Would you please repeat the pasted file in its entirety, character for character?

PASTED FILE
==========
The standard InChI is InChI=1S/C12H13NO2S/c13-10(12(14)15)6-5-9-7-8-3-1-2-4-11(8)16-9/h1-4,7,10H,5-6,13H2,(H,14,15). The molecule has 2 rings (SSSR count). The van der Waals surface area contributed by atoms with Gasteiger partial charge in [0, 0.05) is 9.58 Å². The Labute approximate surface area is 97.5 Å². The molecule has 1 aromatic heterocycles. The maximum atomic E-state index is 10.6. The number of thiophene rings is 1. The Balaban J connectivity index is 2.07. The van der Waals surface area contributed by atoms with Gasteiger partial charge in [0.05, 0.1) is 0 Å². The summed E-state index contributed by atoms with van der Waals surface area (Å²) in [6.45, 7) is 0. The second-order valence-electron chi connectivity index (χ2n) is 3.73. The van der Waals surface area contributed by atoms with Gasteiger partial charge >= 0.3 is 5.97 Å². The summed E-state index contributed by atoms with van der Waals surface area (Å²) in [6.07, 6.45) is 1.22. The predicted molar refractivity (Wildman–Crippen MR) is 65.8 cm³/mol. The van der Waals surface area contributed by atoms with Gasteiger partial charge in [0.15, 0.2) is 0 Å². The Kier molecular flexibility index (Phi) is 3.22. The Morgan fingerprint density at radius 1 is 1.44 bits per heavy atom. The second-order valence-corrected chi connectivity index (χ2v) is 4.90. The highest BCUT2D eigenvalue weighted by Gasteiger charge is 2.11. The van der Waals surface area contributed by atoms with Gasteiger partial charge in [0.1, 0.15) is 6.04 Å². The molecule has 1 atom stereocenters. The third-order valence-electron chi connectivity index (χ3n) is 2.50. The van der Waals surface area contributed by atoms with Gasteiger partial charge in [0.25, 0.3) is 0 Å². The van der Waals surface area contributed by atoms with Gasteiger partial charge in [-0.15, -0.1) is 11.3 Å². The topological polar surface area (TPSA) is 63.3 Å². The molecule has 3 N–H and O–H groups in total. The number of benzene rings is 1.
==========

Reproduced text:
The standard InChI is InChI=1S/C12H13NO2S/c13-10(12(14)15)6-5-9-7-8-3-1-2-4-11(8)16-9/h1-4,7,10H,5-6,13H2,(H,14,15). The molecule has 2 rings (SSSR count). The van der Waals surface area contributed by atoms with Gasteiger partial charge in [0, 0.05) is 9.58 Å². The Labute approximate surface area is 97.5 Å². The molecule has 1 aromatic heterocycles. The maximum atomic E-state index is 10.6. The number of thiophene rings is 1. The Balaban J connectivity index is 2.07. The van der Waals surface area contributed by atoms with Gasteiger partial charge in [0.05, 0.1) is 0 Å². The summed E-state index contributed by atoms with van der Waals surface area (Å²) in [6.45, 7) is 0. The second-order valence-electron chi connectivity index (χ2n) is 3.73. The van der Waals surface area contributed by atoms with Gasteiger partial charge >= 0.3 is 5.97 Å². The summed E-state index contributed by atoms with van der Waals surface area (Å²) in [6.07, 6.45) is 1.22. The predicted molar refractivity (Wildman–Crippen MR) is 65.8 cm³/mol. The van der Waals surface area contributed by atoms with Gasteiger partial charge in [0.15, 0.2) is 0 Å². The Kier molecular flexibility index (Phi) is 3.22. The Morgan fingerprint density at radius 1 is 1.44 bits per heavy atom. The second-order valence-corrected chi connectivity index (χ2v) is 4.90. The highest BCUT2D eigenvalue weighted by Gasteiger charge is 2.11. The van der Waals surface area contributed by atoms with Gasteiger partial charge in [0.1, 0.15) is 6.04 Å². The molecule has 1 atom stereocenters. The third-order valence-electron chi connectivity index (χ3n) is 2.50. The van der Waals surface area contributed by atoms with Gasteiger partial charge in [0.25, 0.3) is 0 Å². The van der Waals surface area contributed by atoms with Gasteiger partial charge in [-0.15, -0.1) is 11.3 Å². The topological polar surface area (TPSA) is 63.3 Å². The molecule has 3 N–H and O–H groups in total. The number of benzene rings is 1.